I got invited to the pre-opening shakedown for Teresa's Next Door, the new beer destination in Wayne that's had everyone buzzing for months now. You can get most of the details from Uncle Jack here. I'd only argue with Jack that any menu that sports four kinds of mussels, steak-frites, waterzooi, and frequent sides of stoemp is bound to be considered Belgian-influenced, Joe Sixpack or not. The beer...well, it's hard to get away from Belgian beer in a high-end Philly beer bar (though Standard Tap manages it pretty well).
Anyway...it was all-draft last night at Teresa's Next Door, apparently because the computer POS system wasn't up and running yet, but all-draft was fine. The list was a solid middle-of-the-road offering, which doesn't do it justice only because the pre-opening expectations were so high. It was a solid craft/import list, with very few surprises, and one of those was an almost retro option: Kwak, which Cathy opted for: "Long time since I had one of these," she said when the proper tube-and-bulb glass arrived in its wooden holder. I grabbed another pleasant surprise: Charles Wells Bombardier, a nice edging-up-on-ESB British ale that I'd only ever had in bottle before. (Kind of speaking of which: I did spy bottles of Fuller's 1845 in the cooler, and I'm sure going to be back for some of that.)
This place is very nice, the decor and woodwork is -- well, the word that comes to mind is exquisite. There were no TVs, and I don't know if the sound system (a nice one) was on or not; the conversation created a dull roar, the kind of noise I love to hear when people are enjoying food and beer and each others' company.
The restrooms are unisex, like Monk's Cafe, and have dark gray fixtures (at least the one I was in) including a flat, square sink that really needs to be seen, probably before some drunk stumbles into it and breaks it off the wall... They do need one thing: easier locks on the doors. As someone said, the door's too far from the toilet; if someone starts coming in while you're enthroned, you've got no way to stop them, and no one wants to be seen in that position!
It kind of reminded me of Capital Ale House in Richmond, done on a much smaller scale with better-trained staff. The coolers are stuffed with great beers; I can already see that I'm going to have a better time with the bottle menu than the draft, although Matt Guyer promised a constant run of rare kegs (they were holding back during this pre-opening fine tuning, and I can't blame them). As Jack mentioned in the report linked above, the cellar's been dug out (they may have the deepest cellar in Wayne, which, along with the licensing wrangle, was some of the reason this has taken so long), and God bless them for the short taplines it gave them: that leads to easier cleaning and better pressure control: good things.
The service was ready for prime-time, although we didn't really press them too hard. The food I'll talk about after I go back again in a month, once the kinks are shaken out. Suffice it to say that Andy Dickerson really wanted to hear what we didn't care for, and seemed ready to tinker with what needed tinkering...and already knew about one major problem. Good signs.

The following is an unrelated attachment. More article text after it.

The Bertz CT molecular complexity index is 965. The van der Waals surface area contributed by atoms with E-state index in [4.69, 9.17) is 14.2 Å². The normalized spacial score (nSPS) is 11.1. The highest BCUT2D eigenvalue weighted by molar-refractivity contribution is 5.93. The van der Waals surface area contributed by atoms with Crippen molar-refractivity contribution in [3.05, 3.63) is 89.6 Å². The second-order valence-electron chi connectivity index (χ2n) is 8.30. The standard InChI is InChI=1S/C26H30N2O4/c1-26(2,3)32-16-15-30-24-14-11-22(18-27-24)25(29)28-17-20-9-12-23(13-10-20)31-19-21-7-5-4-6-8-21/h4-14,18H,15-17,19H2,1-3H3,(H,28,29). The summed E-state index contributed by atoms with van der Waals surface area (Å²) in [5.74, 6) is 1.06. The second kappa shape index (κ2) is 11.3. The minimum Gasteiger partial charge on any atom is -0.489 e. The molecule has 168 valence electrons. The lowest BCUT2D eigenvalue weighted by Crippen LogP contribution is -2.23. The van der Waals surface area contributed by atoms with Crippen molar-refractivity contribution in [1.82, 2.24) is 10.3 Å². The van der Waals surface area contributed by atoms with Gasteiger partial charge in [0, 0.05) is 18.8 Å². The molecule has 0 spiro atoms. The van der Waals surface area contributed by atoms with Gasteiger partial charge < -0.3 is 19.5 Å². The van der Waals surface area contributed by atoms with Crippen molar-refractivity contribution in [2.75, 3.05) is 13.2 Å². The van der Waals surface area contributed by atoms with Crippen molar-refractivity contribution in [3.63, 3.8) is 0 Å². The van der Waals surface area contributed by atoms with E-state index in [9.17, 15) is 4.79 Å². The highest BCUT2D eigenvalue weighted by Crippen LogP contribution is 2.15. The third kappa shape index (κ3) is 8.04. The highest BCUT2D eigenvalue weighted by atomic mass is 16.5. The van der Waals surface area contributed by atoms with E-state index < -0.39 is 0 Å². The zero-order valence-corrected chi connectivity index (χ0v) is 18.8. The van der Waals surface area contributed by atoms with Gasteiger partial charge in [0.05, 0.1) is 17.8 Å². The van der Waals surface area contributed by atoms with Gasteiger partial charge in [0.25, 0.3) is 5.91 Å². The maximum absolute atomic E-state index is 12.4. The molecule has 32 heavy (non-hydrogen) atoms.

After the Bombardier, by the way, I had two Rodenbachs (both just dandy, and good with the carbonades I had for dinner) and a cask Tröegs Nugget Nectar (perfect condition; was it really cask? Not so sure), and a very good cup of coffee with dessert, a ridiculously good chocolate torte/ganache/fudgey thing.
We'll be back; you should go too, ASAP. There is definitely a new beer bar in southeast PA, one that has easily vaulted directly into the second-tier, and may yet challenge for a top-ten spot.
P.S. Check out some pictures (and additional details) over here at the Brew Lounge, including one of that funky gray sink; glad someone remembered to bring a camera!
Great review for a pre-opening! Great reference, too, to Capital.
Funny, also, how you made mention of the restrooms as well. I believe in the picture that I took, if you look ever-so-closely, you'll see the little pinhead of a locking mechanism. (Supposedly, it works!)
Yes, I as well, cannot wait to return. They certainly seem to have all the right pieces in place. Continual execution will be the key in a well-trained market.
I actually did find the little lock on the door, which may be the smallest I have ever seen on a door. The bathroom is way cool regardless of if you can figure out how to lock the door after your 4th Nugget on cask.
I was able to find and operate the bathroom doorlock (someone tried to open it while I was in, so I know it worked!), but I think a bigger, easier lock is going to be a better idea. I did hear some people complain about the faucet...I liked it.
But yes, continued execution is going to be the key. What's this place going to look like in 18 months? Still happening on the beer side? Two points to consider on that angle: Teresa's itself looks good, and continues to be very popular after ten years; and whether Next Door is still hot on good beer is going to be somewhat dependent on how well that beer is received and how well it sells. Putting good beer in place does not mean it's going to sell; this reliance on the "Field of Dreams" theory of beer-selling has dogged craft beer for over a decade. Grow up and take some responsibility; I suspect Teresa's, backed by Matt Guyer's expertise and experience, will do just that.
Funny but my only Brussels restroom experience was of a multi-person unisex style one 20 years ago. Very odd chatting up a girl in a room with a urinal.
(perfect condition; was it really cask? Not so sure)
Yup, an old sankey keg with a bag of hops in it . . . been saving it for a few months.
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